Six must-read stories from the past week include a detailed reconstruction of a volcanic super-eruption; new data from extensive radar scanning on King Tut’s tomb to explore for secret chambers; an ultraviolet image that shows the Sun’s delicate beauty; 13 astonishing true sci-fi stories; and a look at whether humans are the new supercomputer.
Are Humans the New Supercomputer?
Today, people of all backgrounds can contribute to solving serious scientific problems by playing computer games. A Danish research group has extended the limits of quantum physics calculations and simultaneously blurred the boundaries between man and machine further. We are still superior — in some ways.
Sci-Fi Comes to Life: 13 Astonishing True Stories
Using present-day technologies, researchers have made some astonishing high-tech advances that recently existed only in the realm of science fiction: an ultra-thin invisibility cloak; quantum teleportation; direct brain-to-brain communication; the real exoplanet universe; a cosmic Death Star destroys a planet; a Star Trek-style sonic tractor beam; a wearable cognitive assistant; teleporting the memory of an organism; a brain-inspired…
Ultraviolet Image Shows Sun’s Intricate Atmosphere
This eerie colored orb is nothing less than the life-giver of the Solar System. It is the Sun, the prodigious nuclear reactor that sits at the heart of our planetary system and supplies our world with all the light and heat needed for us to exist. To the human eye, the Sun is a burning light in the sky. However, to the electronic eyes of SOHO, the Sun appears a place of delicate beauty and detail.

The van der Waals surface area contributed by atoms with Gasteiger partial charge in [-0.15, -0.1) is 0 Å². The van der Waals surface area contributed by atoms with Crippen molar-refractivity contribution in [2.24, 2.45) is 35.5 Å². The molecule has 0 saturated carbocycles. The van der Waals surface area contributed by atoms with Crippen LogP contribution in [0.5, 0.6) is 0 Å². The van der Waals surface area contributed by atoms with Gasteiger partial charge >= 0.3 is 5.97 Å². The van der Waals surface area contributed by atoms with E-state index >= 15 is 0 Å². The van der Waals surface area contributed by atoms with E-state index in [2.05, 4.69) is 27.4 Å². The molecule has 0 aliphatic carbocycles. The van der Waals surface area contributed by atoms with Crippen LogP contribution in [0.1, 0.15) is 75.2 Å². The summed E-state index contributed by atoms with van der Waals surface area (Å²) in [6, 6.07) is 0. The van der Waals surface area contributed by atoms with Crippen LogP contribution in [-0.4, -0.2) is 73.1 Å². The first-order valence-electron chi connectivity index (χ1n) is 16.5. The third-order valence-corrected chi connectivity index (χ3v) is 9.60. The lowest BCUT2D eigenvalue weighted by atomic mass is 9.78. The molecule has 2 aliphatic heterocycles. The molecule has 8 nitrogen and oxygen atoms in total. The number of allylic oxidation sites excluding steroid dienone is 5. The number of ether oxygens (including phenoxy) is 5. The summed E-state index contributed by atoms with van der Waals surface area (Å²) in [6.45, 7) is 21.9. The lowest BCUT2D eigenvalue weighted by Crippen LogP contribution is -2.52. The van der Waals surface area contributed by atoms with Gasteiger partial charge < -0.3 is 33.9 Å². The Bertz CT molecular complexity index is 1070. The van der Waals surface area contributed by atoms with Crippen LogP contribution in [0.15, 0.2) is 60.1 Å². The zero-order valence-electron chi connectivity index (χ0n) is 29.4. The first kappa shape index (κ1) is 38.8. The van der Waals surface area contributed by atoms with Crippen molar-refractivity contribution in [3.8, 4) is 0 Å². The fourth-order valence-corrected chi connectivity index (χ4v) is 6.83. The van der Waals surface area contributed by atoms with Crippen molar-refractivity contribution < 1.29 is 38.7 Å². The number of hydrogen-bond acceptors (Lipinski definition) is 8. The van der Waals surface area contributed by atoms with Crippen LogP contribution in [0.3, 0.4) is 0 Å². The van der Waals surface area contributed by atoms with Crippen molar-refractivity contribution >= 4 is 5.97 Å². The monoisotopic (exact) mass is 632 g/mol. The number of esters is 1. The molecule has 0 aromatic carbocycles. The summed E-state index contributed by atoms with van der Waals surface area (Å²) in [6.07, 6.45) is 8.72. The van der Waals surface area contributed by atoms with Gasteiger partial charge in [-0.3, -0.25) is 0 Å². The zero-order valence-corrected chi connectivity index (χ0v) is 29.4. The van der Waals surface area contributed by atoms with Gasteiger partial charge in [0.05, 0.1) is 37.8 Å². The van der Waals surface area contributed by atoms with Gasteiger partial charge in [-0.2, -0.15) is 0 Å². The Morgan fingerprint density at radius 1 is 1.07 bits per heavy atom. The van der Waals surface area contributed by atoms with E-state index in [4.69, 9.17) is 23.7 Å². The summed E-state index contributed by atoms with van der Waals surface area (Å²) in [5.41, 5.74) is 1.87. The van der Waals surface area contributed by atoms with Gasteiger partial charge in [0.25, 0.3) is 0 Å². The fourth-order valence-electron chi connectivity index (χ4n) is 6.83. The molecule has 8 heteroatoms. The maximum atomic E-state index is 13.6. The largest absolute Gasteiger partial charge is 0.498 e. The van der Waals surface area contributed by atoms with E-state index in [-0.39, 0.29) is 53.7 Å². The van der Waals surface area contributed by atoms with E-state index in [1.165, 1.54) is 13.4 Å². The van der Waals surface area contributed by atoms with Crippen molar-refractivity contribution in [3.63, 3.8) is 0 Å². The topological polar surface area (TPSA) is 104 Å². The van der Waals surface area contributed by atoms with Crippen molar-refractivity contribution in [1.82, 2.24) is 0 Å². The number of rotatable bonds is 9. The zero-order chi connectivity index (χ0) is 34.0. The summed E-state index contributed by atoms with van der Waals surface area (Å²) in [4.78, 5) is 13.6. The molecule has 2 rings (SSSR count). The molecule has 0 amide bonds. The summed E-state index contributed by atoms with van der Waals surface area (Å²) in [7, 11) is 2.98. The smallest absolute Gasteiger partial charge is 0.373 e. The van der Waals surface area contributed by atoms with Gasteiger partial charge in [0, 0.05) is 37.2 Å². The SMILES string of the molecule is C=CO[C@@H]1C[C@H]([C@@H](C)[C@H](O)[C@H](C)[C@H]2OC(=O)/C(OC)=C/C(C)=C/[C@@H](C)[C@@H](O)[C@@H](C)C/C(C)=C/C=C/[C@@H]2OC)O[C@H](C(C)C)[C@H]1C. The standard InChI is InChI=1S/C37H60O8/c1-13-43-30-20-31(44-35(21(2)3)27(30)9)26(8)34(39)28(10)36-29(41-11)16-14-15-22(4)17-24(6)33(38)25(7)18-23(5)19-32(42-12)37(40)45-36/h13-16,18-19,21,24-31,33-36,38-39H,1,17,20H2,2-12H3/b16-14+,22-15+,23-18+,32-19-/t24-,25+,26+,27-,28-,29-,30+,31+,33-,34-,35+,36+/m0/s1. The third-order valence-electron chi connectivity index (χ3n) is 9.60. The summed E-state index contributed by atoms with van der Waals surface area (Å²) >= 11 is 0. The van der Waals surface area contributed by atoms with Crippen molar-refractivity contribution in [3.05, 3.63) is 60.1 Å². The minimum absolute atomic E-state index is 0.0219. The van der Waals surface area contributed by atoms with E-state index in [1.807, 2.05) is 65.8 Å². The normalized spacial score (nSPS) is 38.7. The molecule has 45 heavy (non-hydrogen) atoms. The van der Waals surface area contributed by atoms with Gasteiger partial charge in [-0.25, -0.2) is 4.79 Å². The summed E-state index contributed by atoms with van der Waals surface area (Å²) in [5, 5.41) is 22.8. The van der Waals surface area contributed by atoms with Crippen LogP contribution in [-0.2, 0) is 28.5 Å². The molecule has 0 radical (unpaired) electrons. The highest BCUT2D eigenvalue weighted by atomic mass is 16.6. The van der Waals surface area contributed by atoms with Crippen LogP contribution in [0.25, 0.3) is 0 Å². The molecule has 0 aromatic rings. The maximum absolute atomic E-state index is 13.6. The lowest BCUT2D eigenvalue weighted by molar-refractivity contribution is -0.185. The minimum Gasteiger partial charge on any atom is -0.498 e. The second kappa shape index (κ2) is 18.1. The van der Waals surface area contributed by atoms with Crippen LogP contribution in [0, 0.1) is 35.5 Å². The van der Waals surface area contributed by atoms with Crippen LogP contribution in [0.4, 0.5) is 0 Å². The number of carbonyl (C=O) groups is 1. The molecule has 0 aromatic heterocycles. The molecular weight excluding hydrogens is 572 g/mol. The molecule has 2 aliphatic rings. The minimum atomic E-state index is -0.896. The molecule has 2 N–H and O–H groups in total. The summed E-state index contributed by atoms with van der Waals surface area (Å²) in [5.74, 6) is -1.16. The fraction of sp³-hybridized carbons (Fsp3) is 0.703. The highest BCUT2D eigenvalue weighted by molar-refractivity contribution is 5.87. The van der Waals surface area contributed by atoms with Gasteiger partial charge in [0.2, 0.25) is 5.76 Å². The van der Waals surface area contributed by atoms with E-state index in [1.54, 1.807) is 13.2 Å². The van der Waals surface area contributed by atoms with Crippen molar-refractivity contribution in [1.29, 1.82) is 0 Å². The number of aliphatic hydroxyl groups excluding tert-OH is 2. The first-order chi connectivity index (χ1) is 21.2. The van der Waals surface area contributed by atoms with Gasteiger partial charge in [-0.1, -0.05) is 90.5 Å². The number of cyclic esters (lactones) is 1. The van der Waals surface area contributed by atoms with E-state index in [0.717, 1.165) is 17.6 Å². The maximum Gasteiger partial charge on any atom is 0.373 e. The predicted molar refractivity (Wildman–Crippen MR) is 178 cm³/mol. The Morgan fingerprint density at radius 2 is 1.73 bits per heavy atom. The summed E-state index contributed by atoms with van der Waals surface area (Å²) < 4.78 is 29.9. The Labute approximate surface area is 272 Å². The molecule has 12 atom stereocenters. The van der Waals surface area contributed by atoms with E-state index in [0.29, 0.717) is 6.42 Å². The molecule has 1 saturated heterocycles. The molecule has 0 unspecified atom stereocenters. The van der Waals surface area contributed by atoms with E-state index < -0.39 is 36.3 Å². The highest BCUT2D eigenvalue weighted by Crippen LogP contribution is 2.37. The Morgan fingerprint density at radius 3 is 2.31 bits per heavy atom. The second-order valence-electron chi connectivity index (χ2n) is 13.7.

Secret Tut Chamber? Egypt Calls Experts to Examine Evidence
Egypt invited archaeologists and experts from around the world to examine new data from new, extensive radar scanning conducted on King Tutankhamun’s tomb to explore a theory that secret chambers could be hidden behind its walls. The open invitation to a conference in Cairo in May, issued by the antiquities minister, aims to bring broader scientific rigor to what so far have only been tantalizing clues.
Detailed Simulation Reconstructs Volcanic Super-eruption
A study on the Campanian Ignimbrite super-eruption, which took place 39,000 years ago near the modern city of Naples, provides a detailed reconstruction of the natural phenomenon that slowed the advance of Modern Humans in Europe. Researchers have reconstructed the two phases of the super-eruption, which deposited an amount of ash equivalent to approximately eight times the volume of Everest between southern Italy and the Siberian plains.
R&D 100 AWARD ENTRIES NOW OPEN: Establish your company as a technology leader! For more than 50 years, the R&D 100 Awards have showcased new products of technological significance. You can join this exclusive community! Learn more.